About the time I figured out where the spare was and how to get it, my brother-in-law came walking up. "Are you my knight in shining armor?" I asked. He expressed disgust that "no sorry son of a bitch" had offered to help me, then got to work jacking up the van. I continued to feel worthless, but tried to focus on corralling the kids and restraining myself from saying "I'm sorry" every three seconds. And since my brother-in-law is anti-cell phone, I couldn't borrow his phone to call B.D. and tell him to transfer money into checking, so he had to buy my gas on top of rescuing my sorry non-tire-changing butt. I know he was glad to do it, but it's the principal of the thing. To say that I don't like to ask for help is an understatement, but I guess sometimes even I just have no choice. So thanks Uncle T. for rescuing us, and for thinking to put air in the spare tire once it was on, which I would never have thought of. I owe you one.
That crisis resolved, I went ahead and took the kids to the book store since we were already right there in the plaza. They picked out books and I got one for myself with a gift card I received from one of my students, and then we made our way home carefully but uneventfully.
The second bad thing that happened was later in the afternoon. After another brief yet unrefreshing twenty-minute nap, Genevieve was in her usual perch on my back in the mei tai while I unloaded and reloaded the dishwasher and got a chicken ready to roast in the oven for dinner when I heard a huge crash in the livingroom, complete with the distinctive sound of breaking glass. I ran (the three steps) into the livingroom to see Somerset standing horrified in the middle of the room with her hands up by her head. "What happened??" I asked, scanning the room for the damage. "I don't know!" she cried. Then I saw what had happened. Attempting to hide in one of her usual spots during a game of hide-and-seek with her brothers, she had moved one of the doors of the corner T.V. cabinet, dislodging the lighted Christmas garland that was draped across it, which took a large-ish snow globe down with it when it fell. The glass and ceramic snow globe I bought for Calvin's first Christmas. It had shattered on the floor beneath the small table where the kids sit to eat and play. Water, glitter, fake snow, and tiny shards of glass were everywhere. At least I didn't have to worry about the baby getting into it. Then as I set about cleaning up the mess, I realized the small basket of baby toys at the end of the couch was in the path of destruction. Sure enough, when I looked into it I saw a piece of glass right there on top. Big Daddy arrived home from work as I was sweeping, so he helped me clean it all up while I took the baby toys into the kitchen and went over each toy looking for glass. The basket must have been just at the edge of the spray when the globe burst, because my careful inspection only turned up two slightly-water-splashed toys and one more piece of glass at the bottom of the basket. I shook the basket out, checked it again, and re-checked each toy as I put it back in, then went over the floor again with the rag mop to pick up any small glass splinters. I think we got it all. I hope so.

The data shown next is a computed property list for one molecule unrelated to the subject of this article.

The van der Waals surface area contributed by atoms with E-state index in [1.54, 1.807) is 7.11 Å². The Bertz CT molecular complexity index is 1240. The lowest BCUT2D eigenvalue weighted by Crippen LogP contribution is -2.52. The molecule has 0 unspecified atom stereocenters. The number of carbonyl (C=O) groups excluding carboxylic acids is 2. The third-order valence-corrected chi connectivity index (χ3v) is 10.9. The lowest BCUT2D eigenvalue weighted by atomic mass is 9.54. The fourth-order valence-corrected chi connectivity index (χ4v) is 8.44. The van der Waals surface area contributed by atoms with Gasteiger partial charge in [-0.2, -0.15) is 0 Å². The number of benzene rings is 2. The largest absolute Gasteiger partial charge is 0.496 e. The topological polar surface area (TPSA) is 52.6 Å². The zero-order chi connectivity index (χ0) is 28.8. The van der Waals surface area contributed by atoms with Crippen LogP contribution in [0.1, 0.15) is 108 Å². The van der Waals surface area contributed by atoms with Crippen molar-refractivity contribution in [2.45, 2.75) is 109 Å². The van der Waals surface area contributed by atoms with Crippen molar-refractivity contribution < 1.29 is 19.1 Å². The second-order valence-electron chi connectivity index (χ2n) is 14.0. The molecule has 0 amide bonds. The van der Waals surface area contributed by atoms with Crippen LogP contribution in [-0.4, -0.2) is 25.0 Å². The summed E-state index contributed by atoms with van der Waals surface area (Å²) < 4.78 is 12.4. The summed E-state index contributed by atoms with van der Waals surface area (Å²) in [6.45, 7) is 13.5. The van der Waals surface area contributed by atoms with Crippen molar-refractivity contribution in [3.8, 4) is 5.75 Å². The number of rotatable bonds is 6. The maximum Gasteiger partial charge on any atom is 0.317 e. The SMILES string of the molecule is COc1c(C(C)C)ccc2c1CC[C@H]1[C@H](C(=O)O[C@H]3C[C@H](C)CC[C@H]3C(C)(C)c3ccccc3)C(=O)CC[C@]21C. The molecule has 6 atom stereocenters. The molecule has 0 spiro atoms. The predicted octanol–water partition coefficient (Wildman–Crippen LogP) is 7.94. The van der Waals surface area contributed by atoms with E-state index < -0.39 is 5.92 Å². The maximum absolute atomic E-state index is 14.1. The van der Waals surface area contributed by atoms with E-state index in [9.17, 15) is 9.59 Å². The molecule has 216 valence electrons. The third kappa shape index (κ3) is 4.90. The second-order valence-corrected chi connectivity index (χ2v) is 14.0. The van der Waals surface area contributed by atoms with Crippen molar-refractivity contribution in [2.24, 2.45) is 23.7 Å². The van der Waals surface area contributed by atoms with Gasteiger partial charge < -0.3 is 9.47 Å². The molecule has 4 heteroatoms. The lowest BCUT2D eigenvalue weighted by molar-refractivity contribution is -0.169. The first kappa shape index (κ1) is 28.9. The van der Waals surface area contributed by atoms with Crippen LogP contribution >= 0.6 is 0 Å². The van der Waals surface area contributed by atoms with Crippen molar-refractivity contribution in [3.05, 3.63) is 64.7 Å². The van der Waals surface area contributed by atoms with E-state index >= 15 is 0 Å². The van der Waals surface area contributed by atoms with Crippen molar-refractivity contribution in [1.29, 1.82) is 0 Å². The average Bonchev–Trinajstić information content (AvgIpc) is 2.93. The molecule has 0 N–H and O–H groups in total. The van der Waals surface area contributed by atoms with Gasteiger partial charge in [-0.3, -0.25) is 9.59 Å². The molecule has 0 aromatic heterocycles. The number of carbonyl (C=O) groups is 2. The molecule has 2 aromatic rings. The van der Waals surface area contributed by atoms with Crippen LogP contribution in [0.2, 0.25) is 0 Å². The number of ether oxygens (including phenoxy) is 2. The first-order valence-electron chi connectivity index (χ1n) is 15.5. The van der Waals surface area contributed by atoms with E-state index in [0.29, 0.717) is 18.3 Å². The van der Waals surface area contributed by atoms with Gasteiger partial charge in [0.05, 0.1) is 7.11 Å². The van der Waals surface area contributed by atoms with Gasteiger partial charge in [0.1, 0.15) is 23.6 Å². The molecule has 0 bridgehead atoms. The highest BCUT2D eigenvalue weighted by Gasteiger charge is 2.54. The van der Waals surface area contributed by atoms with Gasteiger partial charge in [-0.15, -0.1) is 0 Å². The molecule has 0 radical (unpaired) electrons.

After that, B.D. volunteered to take the older kids with him to buy some much-needed jeans with some of his Christmas money, leaving Genevieve and me in relative peace. I was nearly ready for a stiff drink, but settled for half a roasted chicken and three episodes of The Sopranos on DVD.